For channel partners, service reigns supreme
Service has always had a major role to play for VARs, integrators and others in the channel. Very often, the level and availability of service is a crucial portion of the 'added value' that a VAR brings to the table. That means their suppliers need to be equally able to support their service, so end users can actually get what they need. That's more true now than ever.
This is because the nature of IT sales and IT projects has changed in recent years. Historically, a vendor might have supplied the equipment and installed the infrastructure to make a particular project work. After that, their support would have largely been on a 'break-fix' model, i.e. if a piece of equipment stopped working, then it would be fixed or replaced.
Now, the market has moved to an 'as-a-service' model – emphasis on the ‘service’. Rather than a one-off big sale, VARs and other channel partners look to receive a lower, but sustained charge each month. There's less of an emphasis owning the hardware, and more on the way it serves day-to-day operations in a trouble-free, reliable manner. But, of course, holding onto such customers depends on keeping them happy, which is very much related to the quality and level of service they receive.
How much service in your service?
Of course, cloud providers also operate on an 'as-a-service' model. But a key differentiator between different providers is how much 'service' is actually available. At mass-scale vendors, the model is largely 'self-service'. Clients are expected to be able to set-up and maintain their own cloud infrastructure, and if there's a problem they can't solve, there's perhaps an email address with an expected 24-hour reply time – quite a long time if your business’ operations depends on uptime.
For VARs and other channel partners, this poses a considerable challenge. If they are to provide the levels of support their own customers expect, they'll need to invest heavily in creating a well-staffed helpdesk, their own NOCs (Network Operations Centre) and the wide range of expertise to cover all of the different disciplines required to keep cloud infrastructure and applications running.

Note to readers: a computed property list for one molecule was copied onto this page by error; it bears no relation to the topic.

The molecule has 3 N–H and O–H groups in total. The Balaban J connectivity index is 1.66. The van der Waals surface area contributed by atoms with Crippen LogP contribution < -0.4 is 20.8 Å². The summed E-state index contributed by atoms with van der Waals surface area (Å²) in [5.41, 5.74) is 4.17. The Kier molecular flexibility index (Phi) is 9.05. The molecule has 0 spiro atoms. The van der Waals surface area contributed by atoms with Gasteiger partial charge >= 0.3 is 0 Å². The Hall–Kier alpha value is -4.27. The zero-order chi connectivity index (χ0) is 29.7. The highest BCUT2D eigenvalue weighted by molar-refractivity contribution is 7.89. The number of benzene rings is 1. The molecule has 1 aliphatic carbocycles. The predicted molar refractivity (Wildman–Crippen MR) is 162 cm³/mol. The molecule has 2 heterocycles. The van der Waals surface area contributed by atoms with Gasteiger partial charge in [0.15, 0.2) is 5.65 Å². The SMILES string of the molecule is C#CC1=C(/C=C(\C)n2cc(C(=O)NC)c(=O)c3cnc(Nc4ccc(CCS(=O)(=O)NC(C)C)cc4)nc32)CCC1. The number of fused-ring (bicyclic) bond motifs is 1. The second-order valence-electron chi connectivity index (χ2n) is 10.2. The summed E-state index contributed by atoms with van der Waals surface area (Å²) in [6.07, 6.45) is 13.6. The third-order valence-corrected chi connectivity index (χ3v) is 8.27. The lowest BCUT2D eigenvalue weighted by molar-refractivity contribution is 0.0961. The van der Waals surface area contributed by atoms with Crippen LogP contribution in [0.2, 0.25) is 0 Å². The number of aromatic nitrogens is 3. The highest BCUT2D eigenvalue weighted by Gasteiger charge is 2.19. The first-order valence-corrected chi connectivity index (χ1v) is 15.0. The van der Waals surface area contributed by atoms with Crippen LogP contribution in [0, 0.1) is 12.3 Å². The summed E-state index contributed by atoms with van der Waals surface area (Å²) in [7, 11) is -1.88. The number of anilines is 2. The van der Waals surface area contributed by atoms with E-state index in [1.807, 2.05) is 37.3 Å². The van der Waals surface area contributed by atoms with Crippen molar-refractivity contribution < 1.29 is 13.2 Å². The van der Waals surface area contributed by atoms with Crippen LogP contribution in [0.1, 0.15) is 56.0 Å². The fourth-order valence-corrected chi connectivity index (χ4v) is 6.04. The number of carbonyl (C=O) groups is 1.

A further complication comes from the fact that most organisations now have multicloud arrangements, and that's not a trend that's likely to go away. There are different strengths to different platforms, so that a combination of VMWare, HyperV and Microsoft Azure might be used to host different applications or serve different territories. From a commercial perspective, many organisations are wary of having their entire business tied to one provider, and there may well also be cost advantages to splitting the load between providers. Needless to say, though, the use of more cloud service providers multiplies the support workload and expertise required.
So for all of these reasons, VARs and other channel partners have looked to Navisite to ease their support workload. Because each relationship is different, there's no one-size-fits-all support offering - rather, we offer flexible support model: a sliding scale of options to suit the needs of each partner. But at every level, our clients benefit from a 24/7/365 0800 support number that's staffed by qualified engineers.
Proximity brings support closer
Our Proximity Client Portal is our main support tool, however. This brings a 'single pane of glass' to every part of the client's infrastructure, be it VMWare, Microsoft Azure or Office 365. It also hosts our ticketing system for support enquiries. This creates a coherent, single portal for managing accounts and significantly reduces the overhead of multicloud environments.
Uniquely in our industry, the Proximity portal can also be integrated with partners' own ticketing and support environments. They can manage queries and requests from customers themselves, of course, but if a particular ticket needs to be escalated to a Navisite engineer, then doing so can happen automatically through the API. This is enormously helpful to our clients, meaning tickets do not need to be reproduced manually, can't be forgotten, aren't duplicated and can't be miscommunicated. The time-savings and improvements to efficiency can be quite considerable, depending on the volume of tickets in question.
Not all guarantees are equal
We advise channel vendors to look carefully at the SLAs offered by providers. The most important of these is uptime, of course. What our partners' end users are looking for is that their applications are available and there are no hiccups in the service. For Navisite's own data centres, we offer an uptime SLA of 'five nines', that is, 99.999 per cent of time, the service will be fully operational.
The second SLA that vendors should inspect carefully is the service level guarantee: how quickly do they promise to respond? How quickly will an issue be resolved? As we've discussed, this is one of the important ways in which channel vendors can distinguish managed and cloud service providers from each other. Navisite are always here; always ready to help with anything from the initial architecture to changing the whole thing to support new services.